This promise was NOT made by employers. Your new employer does not owe you anything. In fact, they are making a HUGE investment by bringing you on in the first place, so be thankful! People forget that post education is a business. Would you be anxious to send your application to a school which boasts an average starting income of $30K? Neither would I and the Universities/Colleges know this which is why they have MARKETING departments, not reality departments.

    There is MUCH to learn on your first job. Kevin, you have done an amazing job in previous posts and I urge anybody to review them. Here are a few things not touched:

    1) Along with all personal baggage, check your ego at the door. Your boss has a degree as well as many years of experience. Voice your opinion, but do not question the final outcome.

    2) Along the lines of #1, the workplace is a hierarchy, NOT a democracy. When your boss asks you if you can do something, he/she is really telling you.

    3) Make your boss look good!!! In a healthy working environment (which I am sure Eagle is. being one of Canada’s top employers), if you work hard to make your boss look good, they will ensure the favour is paid back 10 fold!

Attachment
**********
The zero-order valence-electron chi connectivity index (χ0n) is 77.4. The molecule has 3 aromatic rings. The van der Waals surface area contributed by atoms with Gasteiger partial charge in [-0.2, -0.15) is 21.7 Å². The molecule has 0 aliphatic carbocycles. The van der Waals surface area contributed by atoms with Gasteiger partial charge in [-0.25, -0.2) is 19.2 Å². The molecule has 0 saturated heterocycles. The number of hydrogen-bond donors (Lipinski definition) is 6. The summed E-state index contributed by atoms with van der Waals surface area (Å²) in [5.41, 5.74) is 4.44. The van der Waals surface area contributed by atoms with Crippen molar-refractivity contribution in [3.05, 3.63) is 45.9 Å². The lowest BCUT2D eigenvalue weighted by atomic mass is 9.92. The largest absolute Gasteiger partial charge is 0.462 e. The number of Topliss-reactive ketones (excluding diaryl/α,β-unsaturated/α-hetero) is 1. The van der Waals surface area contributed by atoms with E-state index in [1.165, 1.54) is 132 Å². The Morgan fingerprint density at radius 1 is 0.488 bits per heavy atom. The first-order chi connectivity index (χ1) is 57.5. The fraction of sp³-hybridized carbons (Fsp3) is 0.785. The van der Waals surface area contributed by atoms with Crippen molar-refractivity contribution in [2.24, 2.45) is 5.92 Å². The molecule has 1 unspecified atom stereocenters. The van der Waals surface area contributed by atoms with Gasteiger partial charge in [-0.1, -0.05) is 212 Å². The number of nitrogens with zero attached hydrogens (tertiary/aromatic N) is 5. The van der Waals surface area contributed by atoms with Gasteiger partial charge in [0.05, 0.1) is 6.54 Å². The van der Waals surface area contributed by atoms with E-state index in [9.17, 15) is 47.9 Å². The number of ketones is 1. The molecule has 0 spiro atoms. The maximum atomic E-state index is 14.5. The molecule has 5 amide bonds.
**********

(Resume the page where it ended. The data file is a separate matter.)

4) The hardest part about your first full-time job, is that you have nothing to compare it to. The grass ALWAYS looks greener on the other side, however it is rarely the case.

  2. What do you mean I am not going to make $60K out of University???? I have a degree! I was promised this!

    This promise was NOT made by employers. Your new employer does not owe you anything. In fact, they are making a HUGE investment by bringing you on in the first place, so be thankful! People forget that post education is a business. Would you be anxious to send your application to a school which boasts an average starting income of $30K? Neither would I and the Universities/Colleges know this which is why they have MARKETING departments, not reality departments.

    There is MUCH to learn on your first job. Kevin, you have done an amazing job in previous posts and I urge anybody to review them. Here are a few things not touched:

    1) Along with all personal baggage, check your ego at the door. Your boss has a degree as well as many years of experience. Voice your opinion, but do not question the final outcome.

    2) Along the lines of #1, the workplace is a hierarchy, NOT a democracy. When your boss asks you if you can do something, he/she is really telling you.

    3) Make your boss look good!!! In a healthy working environment (which I am sure Eagle is. being one of Canada’s top employers), if you work hard to make your boss look good, they will ensure the favour is paid back 10 fold!

    4) The hardest part about your first full-time job, is that you have nothing to compare it to. The grass ALWAYS looks greener on the other side, however it is rarely the case.